I know some who have applied for this position, and I know who I would place in the position if I were in a position to do so. Someone who meets all those qualifications. I’ll let the council members know.

>Bandelier National Monument

November 12, 2010

>Back in September I was planning to post some pictures and a bit about our trip to New Mexico. Boring, I know, but some news story happened that bumped it.

So, instead I will bore you today.

We visited Bandelier National Monument which is a mostly natural area whose cliffs and canyons were formed long long ago by volcanic ash.

We didn’t know it, but when we drove up we learned that the park was having their grand reopening and admission was free that day. Dignitaries included several governors of nearby Pueblos and staff members from Senator’s offices that were involved in the planning of the upgrade to the Visitor Center and other areas.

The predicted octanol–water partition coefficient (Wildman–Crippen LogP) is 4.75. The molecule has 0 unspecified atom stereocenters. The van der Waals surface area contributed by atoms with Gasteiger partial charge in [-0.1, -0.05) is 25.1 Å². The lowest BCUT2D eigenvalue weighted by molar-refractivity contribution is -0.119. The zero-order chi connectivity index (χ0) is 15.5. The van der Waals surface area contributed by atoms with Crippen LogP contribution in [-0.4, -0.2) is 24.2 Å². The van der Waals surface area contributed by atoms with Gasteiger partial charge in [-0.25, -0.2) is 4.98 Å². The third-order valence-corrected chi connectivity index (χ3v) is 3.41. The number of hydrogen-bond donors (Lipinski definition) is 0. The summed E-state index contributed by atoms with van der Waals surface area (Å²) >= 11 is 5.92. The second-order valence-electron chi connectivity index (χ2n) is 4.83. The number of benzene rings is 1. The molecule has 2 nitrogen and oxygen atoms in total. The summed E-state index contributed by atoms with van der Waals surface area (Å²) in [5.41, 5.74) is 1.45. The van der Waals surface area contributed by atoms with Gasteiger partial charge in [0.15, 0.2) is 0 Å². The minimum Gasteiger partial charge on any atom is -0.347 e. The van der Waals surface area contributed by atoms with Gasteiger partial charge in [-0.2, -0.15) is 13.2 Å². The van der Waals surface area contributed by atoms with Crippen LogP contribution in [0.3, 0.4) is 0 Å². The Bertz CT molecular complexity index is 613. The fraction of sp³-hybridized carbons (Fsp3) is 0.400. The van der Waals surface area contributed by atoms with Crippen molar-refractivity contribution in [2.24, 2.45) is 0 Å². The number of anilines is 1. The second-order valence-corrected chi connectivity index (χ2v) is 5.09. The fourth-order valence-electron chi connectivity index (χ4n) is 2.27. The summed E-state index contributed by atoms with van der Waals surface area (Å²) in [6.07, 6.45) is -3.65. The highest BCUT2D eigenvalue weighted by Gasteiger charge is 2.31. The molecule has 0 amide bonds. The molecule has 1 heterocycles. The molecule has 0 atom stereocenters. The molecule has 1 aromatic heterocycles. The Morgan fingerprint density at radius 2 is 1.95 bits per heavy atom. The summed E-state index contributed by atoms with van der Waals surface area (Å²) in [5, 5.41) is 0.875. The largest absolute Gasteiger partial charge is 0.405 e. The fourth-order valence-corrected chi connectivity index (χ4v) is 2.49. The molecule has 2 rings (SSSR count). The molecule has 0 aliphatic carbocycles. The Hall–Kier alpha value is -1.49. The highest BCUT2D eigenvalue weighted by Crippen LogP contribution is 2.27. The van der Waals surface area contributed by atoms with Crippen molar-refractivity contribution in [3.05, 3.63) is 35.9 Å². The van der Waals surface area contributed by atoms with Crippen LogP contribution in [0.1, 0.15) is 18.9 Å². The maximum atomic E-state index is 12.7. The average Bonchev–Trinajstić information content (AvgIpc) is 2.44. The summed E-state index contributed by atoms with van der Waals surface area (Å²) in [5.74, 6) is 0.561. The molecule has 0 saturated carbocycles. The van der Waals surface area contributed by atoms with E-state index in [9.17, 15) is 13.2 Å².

Local Native Americans performed. These are the drummers that supplied the rhythm for the dancers.

And these are the dancers.

While hiking along the main loop trail we came across this deer that didn’t seem to mind us at all.

The high elevation wildflowers were beautiful.

The Ancestral Pueblo dwellings were carved in the mountainside. This house was accessible by ladder after climbing a trail leading up the cliff. Some of the houses had petroglyphs carved on the inside walls.

There were several artists with their work on display and for sale. This young woman makes these figures from the root wood of cottonwood and other types of trees.

This bird watched us eat lunch.

This was my second trip to Bandelier, but I hope it won’t be my last. There is a lot more to see, and there are other seasons of the year to visit. This trip was in the summer. I’ve gone in the fall, when there was snow in the higher elevations, but I would like to be in Bandelier when snow is falling. And again in the spring when the springtime flowers are blooming.